To:      Executive Member For Culture, Delivery And Public Protection

Date: 17 June, 2022



Parks And Open Spaces Quality Improvement to a public right of way in Sandhurst

Director of Place, Planning and Regeneration

1          Purpose of Report

1.1      To seek approval for the allocation of S106 funding (£7,076) to support accessibility improvements to Sandhurst Footpath 15, which runs between Branksome Hill Road and College Road. See Annex 1 for site maps and pictures.

1.2      To confirm which financial contributions secured from developers under Section 106 of the Town and Country Planning Act 1990 will be applied to the project (see Annex 2).

1.3      If approved, the S106 monies will be used by BFCs Parks and Countryside service, to provide a new compacted stone surface to improve the year-round use of this public right of way

2          Recommendation(s)

2.1      That £7,076 of S106 contributions (as summarised in Annex 2) are allocated to fund improvements to Sandhurst Footpath 15.

3          Reasons for Recommendation(S)

3.1      To use s106 funding located within 400 metres of Sandhurst Footpath 15, to improve its surface and facilitate year-round access for residents. See 5.2 for further information.

3.2      The two developer contributions proposed for this project have been collected through S106 agreements to support providing, expanding, or improving open space, and/or outdoor recreational facilities within 3 kilometres of the development sites.

3.3      S106 funding is secured in accordance with adopted planning policy. Of significance is Planning Obligations Supplementary Planning Document (SPD) (2015) (ref. section 5.11 Open Space of Public Value and the ‘Plus One’ Principle whereby works are prioritised towards improving quality of existing open spaces over time.

3.4      The justification for requiring developers to supporting the improvement of open space and outdoor recreational facilities is given in The National Planning Policy Framework (NPPF):

8. Promoting healthy and safe communities

100. Planning policies and decisions should protect and enhance public rights of way and access, including taking opportunities to provide better facilities for users, for example by adding links to existing rights of way networks including National Trails.

3.5      The improvements will help to deliver key policies in the Bracknell Forest Rights of Way Improvement Plan (RoWIP2):

Policy RoWIP 1 Rights of Way for All

1.2 Increase the availability of Rights of Way to all users.

Policy RoWIP 7 Sustainable Benefits

7.3 Improve and enhance the traffic free Rights of Way network around urban areas to increase the use of sustainable transport for accessing work, schools and services.

4          Alternative Options Considered

4.1       Not utilising funding to deliver these improvements:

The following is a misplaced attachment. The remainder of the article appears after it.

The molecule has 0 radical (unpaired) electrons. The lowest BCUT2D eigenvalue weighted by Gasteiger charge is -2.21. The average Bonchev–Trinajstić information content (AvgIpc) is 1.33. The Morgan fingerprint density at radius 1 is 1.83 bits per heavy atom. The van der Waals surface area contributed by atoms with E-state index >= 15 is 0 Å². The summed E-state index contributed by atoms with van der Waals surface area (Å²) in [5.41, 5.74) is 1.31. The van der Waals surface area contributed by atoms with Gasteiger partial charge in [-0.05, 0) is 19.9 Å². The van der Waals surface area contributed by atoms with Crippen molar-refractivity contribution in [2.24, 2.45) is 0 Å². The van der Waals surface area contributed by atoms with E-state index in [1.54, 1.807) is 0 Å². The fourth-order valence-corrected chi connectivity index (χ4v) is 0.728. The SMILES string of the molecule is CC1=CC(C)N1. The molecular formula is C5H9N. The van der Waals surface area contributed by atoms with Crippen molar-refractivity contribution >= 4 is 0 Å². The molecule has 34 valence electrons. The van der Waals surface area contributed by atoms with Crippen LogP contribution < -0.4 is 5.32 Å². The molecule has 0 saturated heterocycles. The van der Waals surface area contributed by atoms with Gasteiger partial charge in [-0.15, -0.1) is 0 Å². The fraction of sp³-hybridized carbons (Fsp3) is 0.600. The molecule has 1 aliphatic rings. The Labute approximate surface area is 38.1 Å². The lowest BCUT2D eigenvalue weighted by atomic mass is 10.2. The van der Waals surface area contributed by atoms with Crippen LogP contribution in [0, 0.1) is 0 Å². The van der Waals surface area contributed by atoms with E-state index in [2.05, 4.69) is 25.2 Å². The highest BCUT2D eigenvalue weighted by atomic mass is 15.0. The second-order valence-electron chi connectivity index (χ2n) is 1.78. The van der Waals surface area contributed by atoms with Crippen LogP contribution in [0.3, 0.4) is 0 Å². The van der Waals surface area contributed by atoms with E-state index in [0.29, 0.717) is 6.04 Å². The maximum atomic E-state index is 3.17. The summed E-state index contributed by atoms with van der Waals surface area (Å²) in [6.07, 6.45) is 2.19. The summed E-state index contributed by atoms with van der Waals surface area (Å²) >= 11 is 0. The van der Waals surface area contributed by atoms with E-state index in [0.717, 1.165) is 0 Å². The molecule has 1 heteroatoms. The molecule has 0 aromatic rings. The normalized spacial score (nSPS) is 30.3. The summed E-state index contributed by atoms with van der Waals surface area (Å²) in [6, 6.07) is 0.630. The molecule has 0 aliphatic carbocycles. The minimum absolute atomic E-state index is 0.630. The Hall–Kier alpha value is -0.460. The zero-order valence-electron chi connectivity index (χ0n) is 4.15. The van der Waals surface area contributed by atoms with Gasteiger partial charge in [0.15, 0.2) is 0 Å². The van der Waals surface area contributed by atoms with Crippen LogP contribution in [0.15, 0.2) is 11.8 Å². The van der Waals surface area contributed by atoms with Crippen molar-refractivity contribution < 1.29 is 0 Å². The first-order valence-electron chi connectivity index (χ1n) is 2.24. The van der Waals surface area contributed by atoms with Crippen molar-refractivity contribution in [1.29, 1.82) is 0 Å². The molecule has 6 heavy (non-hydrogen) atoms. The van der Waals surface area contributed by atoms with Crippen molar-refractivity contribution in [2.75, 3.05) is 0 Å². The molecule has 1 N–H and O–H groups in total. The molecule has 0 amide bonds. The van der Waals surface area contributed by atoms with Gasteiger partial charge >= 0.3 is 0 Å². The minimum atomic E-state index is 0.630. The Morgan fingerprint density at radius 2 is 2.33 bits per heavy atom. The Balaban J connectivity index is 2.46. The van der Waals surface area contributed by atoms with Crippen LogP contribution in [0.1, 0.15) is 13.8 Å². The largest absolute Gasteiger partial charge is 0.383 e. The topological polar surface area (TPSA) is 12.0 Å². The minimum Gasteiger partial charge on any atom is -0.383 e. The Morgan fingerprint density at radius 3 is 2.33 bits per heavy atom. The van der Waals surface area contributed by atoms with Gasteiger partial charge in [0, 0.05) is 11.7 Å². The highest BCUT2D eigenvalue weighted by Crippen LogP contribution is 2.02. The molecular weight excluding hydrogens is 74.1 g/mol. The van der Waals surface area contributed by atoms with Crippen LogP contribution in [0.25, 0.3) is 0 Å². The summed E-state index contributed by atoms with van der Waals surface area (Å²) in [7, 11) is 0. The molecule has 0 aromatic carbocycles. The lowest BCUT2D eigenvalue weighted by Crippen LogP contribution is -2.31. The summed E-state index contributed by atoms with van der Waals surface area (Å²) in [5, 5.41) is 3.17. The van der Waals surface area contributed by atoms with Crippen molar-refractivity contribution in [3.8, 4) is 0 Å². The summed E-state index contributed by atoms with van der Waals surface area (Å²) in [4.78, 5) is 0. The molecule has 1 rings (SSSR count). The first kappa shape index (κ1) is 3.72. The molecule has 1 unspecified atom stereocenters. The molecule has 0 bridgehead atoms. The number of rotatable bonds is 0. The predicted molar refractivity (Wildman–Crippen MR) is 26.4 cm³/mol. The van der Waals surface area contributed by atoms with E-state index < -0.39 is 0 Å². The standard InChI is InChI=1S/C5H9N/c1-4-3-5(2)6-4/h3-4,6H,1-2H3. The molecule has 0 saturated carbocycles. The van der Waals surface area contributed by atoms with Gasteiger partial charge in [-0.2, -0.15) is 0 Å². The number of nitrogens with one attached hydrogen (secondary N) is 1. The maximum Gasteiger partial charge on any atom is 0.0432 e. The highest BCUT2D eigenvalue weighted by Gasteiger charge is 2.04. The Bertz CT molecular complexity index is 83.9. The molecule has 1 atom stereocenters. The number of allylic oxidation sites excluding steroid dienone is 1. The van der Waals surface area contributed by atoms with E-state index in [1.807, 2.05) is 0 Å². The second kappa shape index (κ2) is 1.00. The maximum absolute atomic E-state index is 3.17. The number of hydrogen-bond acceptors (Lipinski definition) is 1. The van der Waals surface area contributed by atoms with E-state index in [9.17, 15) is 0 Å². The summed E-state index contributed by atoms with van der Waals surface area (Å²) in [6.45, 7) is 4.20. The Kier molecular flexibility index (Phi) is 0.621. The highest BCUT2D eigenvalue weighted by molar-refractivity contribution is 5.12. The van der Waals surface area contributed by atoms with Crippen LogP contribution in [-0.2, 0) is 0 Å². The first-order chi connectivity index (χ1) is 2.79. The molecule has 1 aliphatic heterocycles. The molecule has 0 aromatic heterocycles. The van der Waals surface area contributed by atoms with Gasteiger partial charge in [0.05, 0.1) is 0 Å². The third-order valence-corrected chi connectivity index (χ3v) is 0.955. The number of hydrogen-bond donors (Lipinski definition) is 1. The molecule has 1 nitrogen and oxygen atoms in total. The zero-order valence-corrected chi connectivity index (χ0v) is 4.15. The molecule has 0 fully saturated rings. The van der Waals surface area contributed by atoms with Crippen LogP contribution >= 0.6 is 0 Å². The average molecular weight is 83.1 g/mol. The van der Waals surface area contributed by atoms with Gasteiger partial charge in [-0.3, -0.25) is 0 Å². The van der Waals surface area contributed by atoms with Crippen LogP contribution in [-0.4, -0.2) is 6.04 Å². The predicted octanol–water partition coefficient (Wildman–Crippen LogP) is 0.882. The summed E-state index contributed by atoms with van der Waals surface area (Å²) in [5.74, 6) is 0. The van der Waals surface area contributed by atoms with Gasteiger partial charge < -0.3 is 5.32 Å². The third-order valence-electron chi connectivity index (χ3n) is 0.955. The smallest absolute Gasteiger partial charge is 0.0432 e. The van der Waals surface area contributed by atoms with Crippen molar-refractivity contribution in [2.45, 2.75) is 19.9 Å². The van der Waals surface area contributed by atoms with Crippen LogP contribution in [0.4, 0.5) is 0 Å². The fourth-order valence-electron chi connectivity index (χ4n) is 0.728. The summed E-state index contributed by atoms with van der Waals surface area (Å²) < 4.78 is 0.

·         could result in a failure to mitigate the impact of the development

·         might lead to funds being returned to the developers if no other qualifying scheme was located through which to deliver enhancements in time

·         would be a missed opportunity to provide improved access to this footpath, and bring value to the local community

4.2      These are the most suitable development contributions for this project, out of the s106 open space development monies that are still unallocated. They are within distance constraints and ‘applied for the purpose’ date where it is specified in one of the s106 agreements.

4.3      As a Highway Authority, BFC has a duty to maintain the surface of rights of way. The scale of work required to improve accessibility to this public footpath is outside what can be achieved, as part of routine maintenance carried out by the rights of way team.

5          Supporting Information

5.1      Sandhurst Footpath 15 is a public right of way that runs between Branksome Hill Road and College Road, in College Town, Sandhurst. See map in Annex 1.

5.2     It is an urban-based footpath that is very narrow in nature, running between the boundaries of four neighbouring properties. The path is unsurfaced, with the grass reduced to bare soil in many places, which is likely from heavy use of the footpath.

5.3      The footpath is used as an urban cut through for access to neighbouring schools and shops etc. The next nearest pedestrian through route for access between Branksome Hill Road and College Road is 180-200 metres to the south, along Yorktown Road, or just under 310 metres to the north, along Richmond Road.

5.4      The unsurfaced nature of the footpath, and the fact that it is a well-used through route, means that it is more susceptible to becoming seasonally very wet and muddy. This reduces its accessible, making it more difficult to pass along. This is made worse in the spring and summer, with vegetation overgrowth, along the line of the path.

5.5      Adding a new compacted stone surface would help to provide year-round access to the footpath. It would encourage residents to continue to travel by foot for shorter journeys. It would also help to restrict vegetation growth along the line of the footpath.